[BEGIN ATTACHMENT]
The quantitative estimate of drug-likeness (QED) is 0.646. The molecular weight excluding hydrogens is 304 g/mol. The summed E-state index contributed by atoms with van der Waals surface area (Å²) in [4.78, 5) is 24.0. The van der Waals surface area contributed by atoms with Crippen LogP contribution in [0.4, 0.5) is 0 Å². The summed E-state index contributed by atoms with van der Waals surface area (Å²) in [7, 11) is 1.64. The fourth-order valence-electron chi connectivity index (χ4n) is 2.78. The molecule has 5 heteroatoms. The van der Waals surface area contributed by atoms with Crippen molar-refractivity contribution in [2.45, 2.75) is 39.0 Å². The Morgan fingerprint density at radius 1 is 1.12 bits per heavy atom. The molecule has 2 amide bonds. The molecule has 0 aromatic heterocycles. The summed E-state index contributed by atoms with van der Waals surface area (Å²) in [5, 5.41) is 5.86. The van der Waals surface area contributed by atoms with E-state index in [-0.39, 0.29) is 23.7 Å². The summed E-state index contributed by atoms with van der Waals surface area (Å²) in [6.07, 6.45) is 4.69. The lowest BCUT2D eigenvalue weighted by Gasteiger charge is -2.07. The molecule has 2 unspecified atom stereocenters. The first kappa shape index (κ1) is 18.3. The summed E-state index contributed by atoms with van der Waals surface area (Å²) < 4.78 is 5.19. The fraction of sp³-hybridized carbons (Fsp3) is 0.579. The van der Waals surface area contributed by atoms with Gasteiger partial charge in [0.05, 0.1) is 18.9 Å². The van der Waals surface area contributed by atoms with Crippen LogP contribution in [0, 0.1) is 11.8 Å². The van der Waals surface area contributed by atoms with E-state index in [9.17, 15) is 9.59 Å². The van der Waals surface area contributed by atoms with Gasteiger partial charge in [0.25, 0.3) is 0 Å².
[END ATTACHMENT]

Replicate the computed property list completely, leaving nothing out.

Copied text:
The quantitative estimate of drug-likeness (QED) is 0.646. The molecular weight excluding hydrogens is 304 g/mol. The summed E-state index contributed by atoms with van der Waals surface area (Å²) in [4.78, 5) is 24.0. The van der Waals surface area contributed by atoms with Crippen LogP contribution in [0.4, 0.5) is 0 Å². The summed E-state index contributed by atoms with van der Waals surface area (Å²) in [7, 11) is 1.64. The fourth-order valence-electron chi connectivity index (χ4n) is 2.78. The molecule has 5 heteroatoms. The van der Waals surface area contributed by atoms with Crippen molar-refractivity contribution in [2.45, 2.75) is 39.0 Å². The Morgan fingerprint density at radius 1 is 1.12 bits per heavy atom. The molecule has 2 amide bonds. The molecule has 0 aromatic heterocycles. The summed E-state index contributed by atoms with van der Waals surface area (Å²) in [5, 5.41) is 5.86. The van der Waals surface area contributed by atoms with E-state index in [-0.39, 0.29) is 23.7 Å². The summed E-state index contributed by atoms with van der Waals surface area (Å²) in [6.07, 6.45) is 4.69. The lowest BCUT2D eigenvalue weighted by Gasteiger charge is -2.07. The molecule has 2 unspecified atom stereocenters. The first kappa shape index (κ1) is 18.3. The summed E-state index contributed by atoms with van der Waals surface area (Å²) < 4.78 is 5.19. The fraction of sp³-hybridized carbons (Fsp3) is 0.579. The van der Waals surface area contributed by atoms with Gasteiger partial charge in [0.05, 0.1) is 18.9 Å². The van der Waals surface area contributed by atoms with Crippen LogP contribution in [0, 0.1) is 11.8 Å². The van der Waals surface area contributed by atoms with E-state index in [9.17, 15) is 9.59 Å². The van der Waals surface area contributed by atoms with Gasteiger partial charge in [0.25, 0.3) is 0 Å².